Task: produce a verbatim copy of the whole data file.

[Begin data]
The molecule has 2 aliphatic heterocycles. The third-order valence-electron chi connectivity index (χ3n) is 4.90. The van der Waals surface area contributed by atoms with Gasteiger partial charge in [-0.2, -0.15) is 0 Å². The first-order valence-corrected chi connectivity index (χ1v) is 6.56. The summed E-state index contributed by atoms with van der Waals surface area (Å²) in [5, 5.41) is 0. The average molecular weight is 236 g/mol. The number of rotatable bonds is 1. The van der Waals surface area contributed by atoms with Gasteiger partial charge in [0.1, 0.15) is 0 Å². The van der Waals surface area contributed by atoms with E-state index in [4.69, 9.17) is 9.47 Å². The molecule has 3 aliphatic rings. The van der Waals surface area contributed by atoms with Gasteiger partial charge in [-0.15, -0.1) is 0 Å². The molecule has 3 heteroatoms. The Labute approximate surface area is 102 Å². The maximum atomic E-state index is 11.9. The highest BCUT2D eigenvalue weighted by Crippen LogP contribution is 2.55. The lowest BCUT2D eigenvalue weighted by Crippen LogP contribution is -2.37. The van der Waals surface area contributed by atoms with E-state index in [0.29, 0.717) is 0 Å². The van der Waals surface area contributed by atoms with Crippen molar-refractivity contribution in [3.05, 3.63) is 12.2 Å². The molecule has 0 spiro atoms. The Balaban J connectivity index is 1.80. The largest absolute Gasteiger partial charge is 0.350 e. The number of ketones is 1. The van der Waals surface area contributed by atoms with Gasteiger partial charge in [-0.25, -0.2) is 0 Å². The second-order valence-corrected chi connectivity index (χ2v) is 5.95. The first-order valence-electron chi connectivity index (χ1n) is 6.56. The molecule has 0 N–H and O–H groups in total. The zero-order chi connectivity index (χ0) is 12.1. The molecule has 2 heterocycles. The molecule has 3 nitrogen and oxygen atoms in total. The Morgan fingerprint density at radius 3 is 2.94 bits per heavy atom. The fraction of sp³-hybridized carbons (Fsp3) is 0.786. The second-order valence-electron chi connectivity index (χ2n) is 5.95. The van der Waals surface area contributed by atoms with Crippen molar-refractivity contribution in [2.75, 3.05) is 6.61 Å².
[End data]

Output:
The molecule has 2 aliphatic heterocycles. The third-order valence-electron chi connectivity index (χ3n) is 4.90. The van der Waals surface area contributed by atoms with Gasteiger partial charge in [-0.2, -0.15) is 0 Å². The first-order valence-corrected chi connectivity index (χ1v) is 6.56. The summed E-state index contributed by atoms with van der Waals surface area (Å²) in [5, 5.41) is 0. The average molecular weight is 236 g/mol. The number of rotatable bonds is 1. The van der Waals surface area contributed by atoms with Gasteiger partial charge in [0.1, 0.15) is 0 Å². The van der Waals surface area contributed by atoms with E-state index in [4.69, 9.17) is 9.47 Å². The molecule has 3 aliphatic rings. The van der Waals surface area contributed by atoms with Gasteiger partial charge in [-0.15, -0.1) is 0 Å². The molecule has 3 heteroatoms. The Labute approximate surface area is 102 Å². The maximum atomic E-state index is 11.9. The highest BCUT2D eigenvalue weighted by Crippen LogP contribution is 2.55. The lowest BCUT2D eigenvalue weighted by Crippen LogP contribution is -2.37. The van der Waals surface area contributed by atoms with E-state index in [0.29, 0.717) is 0 Å². The van der Waals surface area contributed by atoms with Crippen molar-refractivity contribution in [3.05, 3.63) is 12.2 Å². The molecule has 0 spiro atoms. The Balaban J connectivity index is 1.80. The largest absolute Gasteiger partial charge is 0.350 e. The number of ketones is 1. The van der Waals surface area contributed by atoms with Gasteiger partial charge in [-0.25, -0.2) is 0 Å². The second-order valence-corrected chi connectivity index (χ2v) is 5.95. The first-order valence-electron chi connectivity index (χ1n) is 6.56. The molecule has 0 N–H and O–H groups in total. The zero-order chi connectivity index (χ0) is 12.1. The molecule has 2 heterocycles. The molecule has 3 nitrogen and oxygen atoms in total. The Morgan fingerprint density at radius 3 is 2.94 bits per heavy atom. The fraction of sp³-hybridized carbons (Fsp3) is 0.786. The second-order valence-electron chi connectivity index (χ2n) is 5.95. The van der Waals surface area contributed by atoms with Crippen molar-refractivity contribution in [2.75, 3.05) is 6.61 Å².